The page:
Defense rests in Paul Manafort trial

The defense rested its case in the trial against former Trump campaign chairman Paul Manafort without calling any witnesses.

Posted: Aug 15, 2018 9:49 AM
Updated: Aug 15, 2018 10:12 AM

The defense rested its case Tuesday morning in the trial against former Trump campaign chairman Paul Manafort without calling any witnesses, setting the stage for closing arguments Wednesday morning.

Manafort spoke for the first time in court during the trial, saying he will not testify.

Manafort told Judge T.S. Ellis that he would not testify during a brief questioning at the podium before the jury was brought in the room. Manafort is not required to testify because of his Fifth Amendment rights against self-incrimination. Ellis made this clear during his brief conversation with Manafort.

"You have an absolute right to testify before this jury," Ellis said. "You have an absolute right to remain silent before this jury."

On his way out of the courthouse, defense attorney Kevin Downing said that the defense rested its case because "the government has not met its burden of proof."

Closing arguments are scheduled to begin at 9:30 a.m. ET on Wednesday, and Ellis encouraged both sides to keep them under two hours.

Manafort faces 18 charges of tax and banking crimes and has pleaded not guilty to all of the charges. The case stands as the first major test for special counsel Robert Mueller, who is currently leading the probe into allegations of Russian interference in the 2016 presidential election -- including whether there was any collusion between President Donald Trump campaign associates and the Kremlin.

Why didn't Manafort testify?

In some ways, it wasn't a surprise that Manafort didn't testify on his own behalf.

Any statements he made in court could be used against him in other trials -- including his upcoming trial in Washington, DC, on foreign lobbying violations. The trial, which is expected to begin in mid-September, will be tried by some of the same prosecutors handling the current case in Northern Virginia.

If he were to testify, Manafort also would have also opened himself up to cross-examination by the prosecutors, and would have had to explain several emails and banking forms with his name and signature on them.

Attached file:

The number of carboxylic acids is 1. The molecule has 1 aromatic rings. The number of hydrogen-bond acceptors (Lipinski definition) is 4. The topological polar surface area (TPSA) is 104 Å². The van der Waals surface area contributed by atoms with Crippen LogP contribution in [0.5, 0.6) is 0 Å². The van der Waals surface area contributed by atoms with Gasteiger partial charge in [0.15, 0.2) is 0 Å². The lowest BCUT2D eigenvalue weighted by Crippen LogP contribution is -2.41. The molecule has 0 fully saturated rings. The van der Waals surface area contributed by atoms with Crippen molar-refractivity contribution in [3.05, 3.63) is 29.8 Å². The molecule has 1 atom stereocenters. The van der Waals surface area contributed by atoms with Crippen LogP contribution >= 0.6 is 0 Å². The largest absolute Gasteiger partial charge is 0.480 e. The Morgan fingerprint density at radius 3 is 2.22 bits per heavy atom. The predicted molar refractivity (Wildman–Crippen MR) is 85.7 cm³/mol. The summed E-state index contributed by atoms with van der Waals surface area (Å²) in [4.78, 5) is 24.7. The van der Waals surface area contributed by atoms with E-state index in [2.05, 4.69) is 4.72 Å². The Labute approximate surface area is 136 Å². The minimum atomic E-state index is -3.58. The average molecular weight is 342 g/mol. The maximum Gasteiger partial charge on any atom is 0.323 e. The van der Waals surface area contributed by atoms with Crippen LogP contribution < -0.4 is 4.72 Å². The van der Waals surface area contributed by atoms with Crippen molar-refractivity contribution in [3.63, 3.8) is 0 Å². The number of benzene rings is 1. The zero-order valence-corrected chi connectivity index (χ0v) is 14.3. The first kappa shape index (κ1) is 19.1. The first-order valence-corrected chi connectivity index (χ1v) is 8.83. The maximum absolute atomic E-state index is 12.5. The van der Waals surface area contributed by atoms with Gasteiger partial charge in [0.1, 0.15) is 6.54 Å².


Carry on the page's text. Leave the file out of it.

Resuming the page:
But it's more surprising that the defense team did not present any evidence or call any witnesses, even people who could testify to Manafort's character.

It's possible the defense believes it has created enough doubt in the jurors' minds through their questioning of prosecution witnesses over the last 10 days, and that it might have a leg up in the way jurors will be instructed to decide the case, especially given Ellis' inclinations.

Earlier Tuesday, Ellis said he would instruct the jury to think about the "materiality" of the question of whether Federal Savings Bank founder Stephen Calk could contribute to Manafort allegedly defrauding the bank for $16 million in loans.

Calk, because he was a significant shareholder at the bank, could in theory loan to anyone he wished -- even someone who was lying on paper -- if Calk had the personal want for Manafort's boost in politics, the defense team argued.

"In the end, I think the defendant makes a significant argument about materiality," Ellis said Tuesday. "But in the end I think materiality is an issue for the jury."

Judge denies request to throw out charges

Ellis denied Manafort's request to throw out bank fraud and other charges against him, after considering a procedural motion where he could have intervened if he believed the prosecution hadn't adequately presented its case to the jury.

The motion was for acquittal of the bank fraud counts related to Federal Savings Bank.

On Monday, Manafort's team formally requested the court dismiss the case, a move generally seen as procedural following the prosecution's presentation.

Manafort's defense team believed the four Federal Savings Bank fraud charges could be dismissed because of previous comments made by Ellis suggesting the bank couldn't be defrauded if its founder wanted Manafort to have the loans.

"We believe there's not been a showing of materiality as to those counts, that the bank -- the evidence suggests that the bank did not rely on any representations made by Mr. Manafort in granting those loans, and at this time, it would be appropriate to dismiss those counts," defense attorney Richard Westling said in court Monday evening.

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